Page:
Societal Abuses, Discrimination, and Acts of Violence Based on Sexual Orientation and Gender Identity
The law criminalizes consensual homosexual relations. Although no statistics were available, anecdotal evidence suggested that societal discrimination against gays and lesbians was common in the socially conservative society. There were very few openly gay men or lesbians. Family members of a September murder victim publicly claimed that the perpetrator attacked the victim because the attacker believed the victim was a member of the LGBT community.
Other Societal Violence or Discrimination
The government and the Dominica Planned Parenthood Association initiated programs designed to discourage discrimination against HIV/AIDS-infected persons and those living with them.
Section 7 Worker Rights
a. The Right of Association
Workers exercised the legal right to organize and choose their representatives. Unions represented approximately 13 percent of the total workforce; approximately half of government workers were unionized, but less than 30 percent of private sector workers were unionized. The informal sector accounts for close to 50 percent of total employment, and workers in that sector are not unionized. There were six unions: the Public Service Union representing the public sector, the teachers union representing teachers in both public and private schools, and four competing unions for the private sector. There was no labor confederation. Prison guards and firefighters do not have a staff association or quasi-union, but the police welfare association functioned as a quasi-union.
The law provides for the right to strike, and workers exercised this right in practice. However, emergency, port, electricity, telecommunications, and prison services, as well as banana, coconut, and citrus fruit cultivation industries, were deemed essential, which effectively prohibited workers in these sectors from going on strike. Nonetheless, in practice essential workers have gone on strike and did not suffer reprisals. The procedure for essential workers to strike is cumbersome, involving giving appropriate notice and submitting the grievance to the labor commissioner for possible mediation. Most such actions were resolved through mediation through the office of the labor commissioner.
b. The Right to Organize and Bargain Collectively
Unions have legally defined rights to organize workers and to bargain with employers. Workers exercised this right, particularly in the nonagricultural sectors of the economy, including in government service. Government mediation and arbitration were also available; few disputes escalated to industrial action. A company, a union representative, or an individual can request mediation by the Labor Commissioner's Office. In most cases the labor commissioner was able to resolve the matter. In the agricultural sector most workers were not unionized, as most agricultural work is performed on small family owned farms. With the collapse of the large-scale banana plantations, most agricultural workers no longer worked for larger plantations.
The law provides that employers must reinstate workers who file a complaint of illegal dismissal, which can cover being fired for engaging in union activities or other grounds of dismissal, and employers generally did so in practice.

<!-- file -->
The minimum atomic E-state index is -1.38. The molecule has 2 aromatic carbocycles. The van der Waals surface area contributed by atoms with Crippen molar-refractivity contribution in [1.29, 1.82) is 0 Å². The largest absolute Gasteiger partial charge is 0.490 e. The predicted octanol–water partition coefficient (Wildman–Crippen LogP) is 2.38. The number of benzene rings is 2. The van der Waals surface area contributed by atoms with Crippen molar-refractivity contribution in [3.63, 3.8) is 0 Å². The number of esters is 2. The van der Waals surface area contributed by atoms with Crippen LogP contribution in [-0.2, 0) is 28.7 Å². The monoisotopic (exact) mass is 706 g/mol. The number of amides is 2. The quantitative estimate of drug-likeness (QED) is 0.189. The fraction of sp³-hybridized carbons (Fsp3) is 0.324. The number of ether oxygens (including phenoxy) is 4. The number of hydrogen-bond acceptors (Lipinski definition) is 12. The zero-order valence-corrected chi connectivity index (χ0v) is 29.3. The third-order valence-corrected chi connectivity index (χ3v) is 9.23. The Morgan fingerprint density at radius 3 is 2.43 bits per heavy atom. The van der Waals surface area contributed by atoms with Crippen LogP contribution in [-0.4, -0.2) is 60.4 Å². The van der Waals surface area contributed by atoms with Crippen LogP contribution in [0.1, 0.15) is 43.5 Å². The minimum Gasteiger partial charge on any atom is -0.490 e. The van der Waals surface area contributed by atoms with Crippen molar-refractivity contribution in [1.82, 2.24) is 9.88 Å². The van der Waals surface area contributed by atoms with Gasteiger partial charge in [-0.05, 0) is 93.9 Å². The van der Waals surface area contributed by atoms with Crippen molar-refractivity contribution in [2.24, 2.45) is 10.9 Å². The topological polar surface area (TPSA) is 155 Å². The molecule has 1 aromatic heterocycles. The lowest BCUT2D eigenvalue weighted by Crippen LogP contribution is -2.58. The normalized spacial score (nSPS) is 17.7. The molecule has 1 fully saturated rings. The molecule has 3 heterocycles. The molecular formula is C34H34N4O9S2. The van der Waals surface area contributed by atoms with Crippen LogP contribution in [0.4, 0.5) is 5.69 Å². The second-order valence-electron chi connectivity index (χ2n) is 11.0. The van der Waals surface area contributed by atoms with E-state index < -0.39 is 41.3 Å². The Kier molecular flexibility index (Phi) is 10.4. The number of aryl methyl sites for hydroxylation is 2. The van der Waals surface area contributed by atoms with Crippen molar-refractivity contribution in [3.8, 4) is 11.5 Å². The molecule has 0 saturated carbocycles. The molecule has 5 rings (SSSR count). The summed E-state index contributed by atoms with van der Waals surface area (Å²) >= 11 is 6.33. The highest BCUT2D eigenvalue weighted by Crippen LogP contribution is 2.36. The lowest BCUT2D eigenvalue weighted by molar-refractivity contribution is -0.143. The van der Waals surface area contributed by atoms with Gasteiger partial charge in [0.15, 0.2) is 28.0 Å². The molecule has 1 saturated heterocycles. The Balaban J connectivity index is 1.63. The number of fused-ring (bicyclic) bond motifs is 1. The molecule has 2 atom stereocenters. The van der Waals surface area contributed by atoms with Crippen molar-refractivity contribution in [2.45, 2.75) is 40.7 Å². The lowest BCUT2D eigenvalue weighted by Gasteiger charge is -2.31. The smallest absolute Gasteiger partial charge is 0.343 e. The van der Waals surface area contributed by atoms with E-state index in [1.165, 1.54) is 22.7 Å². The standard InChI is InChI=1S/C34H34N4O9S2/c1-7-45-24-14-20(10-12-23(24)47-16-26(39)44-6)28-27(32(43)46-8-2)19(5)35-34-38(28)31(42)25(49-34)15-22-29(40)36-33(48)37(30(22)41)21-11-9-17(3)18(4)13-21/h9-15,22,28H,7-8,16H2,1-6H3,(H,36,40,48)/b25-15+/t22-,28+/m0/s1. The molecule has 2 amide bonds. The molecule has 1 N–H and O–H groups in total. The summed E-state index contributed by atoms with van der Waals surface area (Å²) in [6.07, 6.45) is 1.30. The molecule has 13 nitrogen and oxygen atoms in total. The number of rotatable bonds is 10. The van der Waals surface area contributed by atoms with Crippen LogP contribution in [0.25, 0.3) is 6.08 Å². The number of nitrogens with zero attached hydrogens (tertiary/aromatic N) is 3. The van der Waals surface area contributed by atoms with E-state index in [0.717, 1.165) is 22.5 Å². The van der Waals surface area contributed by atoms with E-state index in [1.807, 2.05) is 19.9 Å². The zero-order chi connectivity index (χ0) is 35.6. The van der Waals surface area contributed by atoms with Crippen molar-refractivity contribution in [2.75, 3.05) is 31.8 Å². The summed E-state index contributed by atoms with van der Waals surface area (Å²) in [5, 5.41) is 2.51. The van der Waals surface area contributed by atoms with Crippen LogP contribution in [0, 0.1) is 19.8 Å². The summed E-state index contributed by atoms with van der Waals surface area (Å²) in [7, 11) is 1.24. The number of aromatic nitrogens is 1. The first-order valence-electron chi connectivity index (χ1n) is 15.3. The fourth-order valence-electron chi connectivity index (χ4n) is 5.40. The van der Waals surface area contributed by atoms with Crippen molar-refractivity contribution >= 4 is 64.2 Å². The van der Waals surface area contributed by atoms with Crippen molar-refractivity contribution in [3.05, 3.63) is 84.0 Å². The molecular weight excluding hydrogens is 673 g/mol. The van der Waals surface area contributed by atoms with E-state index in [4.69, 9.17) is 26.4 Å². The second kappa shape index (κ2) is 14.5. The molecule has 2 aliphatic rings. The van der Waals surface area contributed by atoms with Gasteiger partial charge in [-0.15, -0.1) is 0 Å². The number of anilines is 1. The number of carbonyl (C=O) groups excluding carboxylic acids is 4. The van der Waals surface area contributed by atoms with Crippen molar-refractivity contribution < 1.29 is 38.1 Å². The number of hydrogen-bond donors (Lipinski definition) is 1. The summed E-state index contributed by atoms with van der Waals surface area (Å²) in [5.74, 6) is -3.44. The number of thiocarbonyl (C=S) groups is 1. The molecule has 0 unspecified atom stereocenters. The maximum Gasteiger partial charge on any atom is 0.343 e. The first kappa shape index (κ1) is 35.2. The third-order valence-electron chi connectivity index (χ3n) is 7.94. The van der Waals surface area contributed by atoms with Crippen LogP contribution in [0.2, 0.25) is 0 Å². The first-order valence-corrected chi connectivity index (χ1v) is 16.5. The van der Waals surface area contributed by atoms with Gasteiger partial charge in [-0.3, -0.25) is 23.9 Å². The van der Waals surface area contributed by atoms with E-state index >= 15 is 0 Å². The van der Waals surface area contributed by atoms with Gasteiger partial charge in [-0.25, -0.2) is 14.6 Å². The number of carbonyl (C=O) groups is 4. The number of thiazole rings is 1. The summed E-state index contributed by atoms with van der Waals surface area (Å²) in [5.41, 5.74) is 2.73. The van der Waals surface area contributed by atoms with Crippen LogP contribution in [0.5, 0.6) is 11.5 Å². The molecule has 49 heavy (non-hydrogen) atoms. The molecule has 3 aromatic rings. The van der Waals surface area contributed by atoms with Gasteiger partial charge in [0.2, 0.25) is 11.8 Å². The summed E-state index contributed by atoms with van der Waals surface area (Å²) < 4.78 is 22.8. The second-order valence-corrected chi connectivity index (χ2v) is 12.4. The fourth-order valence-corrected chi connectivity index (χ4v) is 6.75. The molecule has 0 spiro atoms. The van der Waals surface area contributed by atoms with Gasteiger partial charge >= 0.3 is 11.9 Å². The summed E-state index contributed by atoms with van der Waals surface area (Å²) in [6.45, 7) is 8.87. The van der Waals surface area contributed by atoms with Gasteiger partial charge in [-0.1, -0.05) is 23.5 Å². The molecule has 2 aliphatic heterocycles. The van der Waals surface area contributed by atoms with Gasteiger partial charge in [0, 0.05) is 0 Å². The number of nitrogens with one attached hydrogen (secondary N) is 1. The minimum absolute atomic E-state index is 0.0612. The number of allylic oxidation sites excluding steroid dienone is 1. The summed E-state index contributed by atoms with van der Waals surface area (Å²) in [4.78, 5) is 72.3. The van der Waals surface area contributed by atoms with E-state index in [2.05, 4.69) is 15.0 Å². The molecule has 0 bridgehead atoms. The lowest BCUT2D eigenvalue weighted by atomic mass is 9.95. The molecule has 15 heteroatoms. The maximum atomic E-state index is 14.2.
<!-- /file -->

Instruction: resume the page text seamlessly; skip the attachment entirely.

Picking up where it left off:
There are no export processing zones.
c. Prohibition of Forced or Compulsory Labor
The law prohibits forced or compulsory labor, and there were no reports that such practices occurred.
d. Prohibition of Child Labor and Minimum Age for Employment
Although two laws prohibit employment of children, one law defines a "child" as under age 12 and the other as under age 14. The government defined 15 years as the minimum age for employment and enforced this standard in principle; it was taking steps toward amending the laws. Education is compulsory until age 16, and most children attend school until that age. Children between the ages of 12 and 14 were allowed to work only in certain family enterprises such as farming. Safety standards limit the type of work, conditions, and hours of work for children over the age of 14. The government effectively enforced these standards.
e. Acceptable Conditions of Work
The minimum wage law establishes a base wage of EC$5.00 (approximately $1.87) per hour for all public and private workers. The minimum wage was last updated in June 2008 and varies according to category of worker, with the lowest minimum wage set at EC$4.00 ($1.50), and the maximum at EC$5.50 ($2.06) per hour. The minimum wage did not provide a decent standard of living for a worker and family. However, most workers (including domestic employees) earned more than the legislated minimum wage as prevailing wages were much higher than statutory minimum wages. Enforcement was the responsibility of the labor commissioner.
Labor laws provide that the labor commissioner may authorize the employment of a person with disabilities at a wage lower than the minimum rate to enable that person to be employed gainfully. In practice such persons were generally paid more than the minimum, and the labor commissioner had not authorized subminimum wages for the last few years.
The standard legal workweek is 40 hours in five days. The law provides overtime pay for work above the standard workweek; however, excessive overtime is not prohibited. The government effectively enforced these standards.
The Employment Safety Act provides occupational health and safety regulations that are consistent with international standards. Inspectors from the Environmental Health Department of the Ministry of Health conducted health and safety surveys. Inspectors from the Department of Labor in the Ministry of National Security, Immigration, and Labor conducted inspections that prescribe specific compliance measures, impose fines, and can result in prosecution of offenders. Workers have the right to remove themselves from unsafe work environments without jeopardy to continued employment, and the authorities effectively enforced this right.